May 30th, 2018 Micronaut 1.0.0.M1 released
First milestone of 1.0.0 for Micronaut. See documentation.
May 23rd, 2018 Micronaut Open Sourced
Today, it is with great pleasure that we open source Micronaut on Github.
Micronaut represents a significant advancement in how a range of application types – with a particular focus on microservices – are built for the JVM.
By leveraging the lessons learned building the Grails framework, we have built a toolkit that encompasses all the modern features developers have come to expect from a framework, including dependency injection, AOP, configuration management, and more.
With Micronaut, however, we’ve greatly reduced the runtime overhead – in terms of memory consumption and startup time – found in traditional frameworks. This is achieved through the use of annotation processors that pre-compile all the necessary metadata and information needed to run your application ahead of time, eliminating the need for reflection and cached reflective metadata at the framework level.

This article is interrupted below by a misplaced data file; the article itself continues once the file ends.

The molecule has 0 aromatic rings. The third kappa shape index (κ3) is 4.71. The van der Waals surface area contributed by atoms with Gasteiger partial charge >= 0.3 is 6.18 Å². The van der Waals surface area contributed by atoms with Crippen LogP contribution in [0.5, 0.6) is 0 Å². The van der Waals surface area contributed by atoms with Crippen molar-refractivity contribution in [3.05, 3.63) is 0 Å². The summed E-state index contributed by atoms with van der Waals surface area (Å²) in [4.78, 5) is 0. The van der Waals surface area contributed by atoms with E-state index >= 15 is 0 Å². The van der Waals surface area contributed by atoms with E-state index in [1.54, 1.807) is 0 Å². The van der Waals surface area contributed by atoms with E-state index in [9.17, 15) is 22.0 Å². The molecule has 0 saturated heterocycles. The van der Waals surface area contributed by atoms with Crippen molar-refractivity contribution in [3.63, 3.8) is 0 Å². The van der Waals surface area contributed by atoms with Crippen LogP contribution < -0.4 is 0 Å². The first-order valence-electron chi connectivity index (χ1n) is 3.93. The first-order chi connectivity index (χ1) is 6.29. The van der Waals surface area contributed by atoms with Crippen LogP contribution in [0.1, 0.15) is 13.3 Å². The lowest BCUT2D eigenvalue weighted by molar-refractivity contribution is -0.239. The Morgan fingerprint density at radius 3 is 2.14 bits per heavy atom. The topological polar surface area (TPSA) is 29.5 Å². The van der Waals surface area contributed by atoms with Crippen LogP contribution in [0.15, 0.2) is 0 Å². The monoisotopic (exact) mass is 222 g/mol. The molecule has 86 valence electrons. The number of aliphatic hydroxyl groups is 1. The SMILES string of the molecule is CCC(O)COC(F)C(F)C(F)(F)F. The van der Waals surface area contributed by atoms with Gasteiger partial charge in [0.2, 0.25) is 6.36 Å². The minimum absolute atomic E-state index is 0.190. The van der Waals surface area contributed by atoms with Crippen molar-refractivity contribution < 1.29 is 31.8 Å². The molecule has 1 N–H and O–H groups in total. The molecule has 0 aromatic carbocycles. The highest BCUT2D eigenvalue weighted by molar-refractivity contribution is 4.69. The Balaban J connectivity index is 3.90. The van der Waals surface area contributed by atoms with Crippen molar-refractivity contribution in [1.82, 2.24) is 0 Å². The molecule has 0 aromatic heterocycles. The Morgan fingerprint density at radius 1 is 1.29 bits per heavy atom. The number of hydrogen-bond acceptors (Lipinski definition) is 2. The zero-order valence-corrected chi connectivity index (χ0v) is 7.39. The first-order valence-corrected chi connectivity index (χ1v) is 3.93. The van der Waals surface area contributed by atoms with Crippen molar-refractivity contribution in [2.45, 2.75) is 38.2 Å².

Micronaut also features both an HTTP client and an HTTP server built on Netty, plus a range of tools to aid deployment into a cloud environment.
Micronaut supports building applications in Groovy, Java, and Kotlin. Its design takes heavy inspiration from Spring and Grails to ensure that it is as simple as possible for developers to become fully proficient with the framework.
For more about these features, view the comprehensive Snapshot documentation.
Next week at Gr8Conf Europe in Denmark, our team will deliver numerous talks and workshops on Micronaut for those interested in getting a head start using the Framework. (Find out where else you can see Micronaut in action.)
We will also be releasing the first milestone of Micronaut 1.0 next week, which will be followed quickly with regular milestone releases and ultimately a GA release later this year.
Over the next few months, we will be working diligently to build out the Framework’s features and capabilities, so please stay tuned and feel free to submit your ideas and suggestions to us.
With warm regards, Graeme Rocher